Insurance – it seems when we think of it or hear about it, we all seem to loath the thought of insurance..... Without sounding like an insurance salesman there are many reasons why insurance on boats is a sound investment. Unlike a home and its contents, a boat is something that is exposed to risk at almost all times. Think about some of the following scenarios.... theft whilst the rig is stored at home, theft of the trailer when left unattended at the boat ramp, you enter shallow water and the gearbox / propeller hits the bottom? You are towing your friend's child water skiing and he falls off and receives a serious injury? You forget to put the bungs in? Worse case scenario, a swamping occurs and the boat is abandoned or you unintentionally collect a plastic bag around your water intake on the leg of the motor and blow up the engine due overheating?
These are just a small range of common reasons why it is important to consider insuring your boat and having Third Party Insurance.I am no insurance guru, but I do think it wise to shop around when it comes to boat insurance. John Crawford Marine sells over 150 boats a year and we try to ask customers their reasons for choosing a certain marine policy and unfortunately most of the decisions are based lower annual premium costs, or multi policy discounts. This should be a consideration but definately NOT the decision maker. Many cheaper policies are cheaper for one reason, they simply offer less protection.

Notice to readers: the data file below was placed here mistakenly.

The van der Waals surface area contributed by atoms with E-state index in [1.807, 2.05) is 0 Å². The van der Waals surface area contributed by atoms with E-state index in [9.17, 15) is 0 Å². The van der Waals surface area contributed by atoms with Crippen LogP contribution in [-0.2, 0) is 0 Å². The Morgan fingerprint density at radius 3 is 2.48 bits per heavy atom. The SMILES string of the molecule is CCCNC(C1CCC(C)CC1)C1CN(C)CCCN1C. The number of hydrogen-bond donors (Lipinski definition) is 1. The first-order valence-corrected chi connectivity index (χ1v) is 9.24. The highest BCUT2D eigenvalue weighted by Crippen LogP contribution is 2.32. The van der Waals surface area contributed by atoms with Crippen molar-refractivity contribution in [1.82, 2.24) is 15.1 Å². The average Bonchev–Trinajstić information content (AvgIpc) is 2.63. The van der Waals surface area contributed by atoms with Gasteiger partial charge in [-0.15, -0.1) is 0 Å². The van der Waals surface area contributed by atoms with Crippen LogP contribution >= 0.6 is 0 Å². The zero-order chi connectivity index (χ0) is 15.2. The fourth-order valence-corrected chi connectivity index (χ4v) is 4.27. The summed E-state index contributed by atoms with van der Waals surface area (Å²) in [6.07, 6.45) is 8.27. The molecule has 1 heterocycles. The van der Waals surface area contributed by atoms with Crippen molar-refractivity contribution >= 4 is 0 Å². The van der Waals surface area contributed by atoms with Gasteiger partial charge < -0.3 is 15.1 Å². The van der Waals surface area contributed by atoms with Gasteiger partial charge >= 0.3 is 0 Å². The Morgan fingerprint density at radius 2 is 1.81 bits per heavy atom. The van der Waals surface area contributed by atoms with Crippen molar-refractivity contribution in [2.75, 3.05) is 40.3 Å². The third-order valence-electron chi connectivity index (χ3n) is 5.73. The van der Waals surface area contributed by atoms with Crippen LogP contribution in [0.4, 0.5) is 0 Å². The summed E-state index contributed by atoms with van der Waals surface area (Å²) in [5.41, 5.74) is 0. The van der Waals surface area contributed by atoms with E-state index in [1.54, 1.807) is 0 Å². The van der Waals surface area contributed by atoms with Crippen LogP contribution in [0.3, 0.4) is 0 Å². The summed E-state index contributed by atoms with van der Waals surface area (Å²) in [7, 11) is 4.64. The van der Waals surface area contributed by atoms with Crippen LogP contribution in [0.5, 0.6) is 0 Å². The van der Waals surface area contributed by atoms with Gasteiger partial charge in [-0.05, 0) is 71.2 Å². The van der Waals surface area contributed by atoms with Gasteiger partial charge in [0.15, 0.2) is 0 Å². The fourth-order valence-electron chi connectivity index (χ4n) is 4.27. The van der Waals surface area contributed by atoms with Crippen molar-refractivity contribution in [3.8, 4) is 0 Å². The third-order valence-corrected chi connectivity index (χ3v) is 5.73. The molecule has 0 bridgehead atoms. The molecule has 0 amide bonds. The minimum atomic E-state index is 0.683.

Following are some questions that I think are important to consider when choosing an insurer for your new pride and joy!
Does the Third Party Cover:
- Members of your family?
- You, when you are on someone else's boat?
- Observers and water skiers towed by you?
- Barefoot skiing?
Does the policy cover?
- New for old on mechanical and electrical components of the motor up to five years of age which cannot be satisfactorily repaired up to the motor market value?
- Emergency trailerable towing ?
- An outboard or auxiliary motor if it has not been fitted with a safety device?
- Your boat whilst left unattended or moored temporarily off any exposed beach or shore?
Does the policy provide?
- Optional values for liability cover
- A "No claim bonus"?
- Automatic cover for a new boat to the sum insured of your existing boat or market value, whichever is the lesser amount?
Transit cover throughout Australia?
- Cover afloat for Australia up to 250 nautical miles offshore- extended cover if required?
- Discounts while your boat is laid up?
- Personal accident benefits?
- Salvage expenses in addition to the sum insured of your boat?
- National network of service centres for on-the-spot claims service?
- Apportioned excesses for high value vessels?
- Cover for overheating of motors caused by external blocking of cooling system?
- Personal Effects cover?
- Cover for Fishing gear, Water Ski equipment and Diving equipment?
- Cover for Time Trials for Power Vessels up to 30kts?
Following are some common questions that we get asked and some answers worth considering.
If I use my power boat to tow a water-skier (including tubes, toboggan's, sleds or anything tied towed behind the boat) will I have cover under my insurance?
If you have Comprehensive Cover, you can ask your provider to add the water-skiers liability optional cover for an extra premium. This option provides cover for your legal liability to pay compensation up to a specified value for death or injury to a person being towed by your boat or death or injury to other people or damage to their property caused by a person or object being towed by your boat. There must be an observer on your boat for this cover to operate. If you do not have this optional cover listed on your Certificate of Insurance, then any incidents that may occur when participating in water-skiing activities will not be covered. It is best to call your provider and clarify this with them.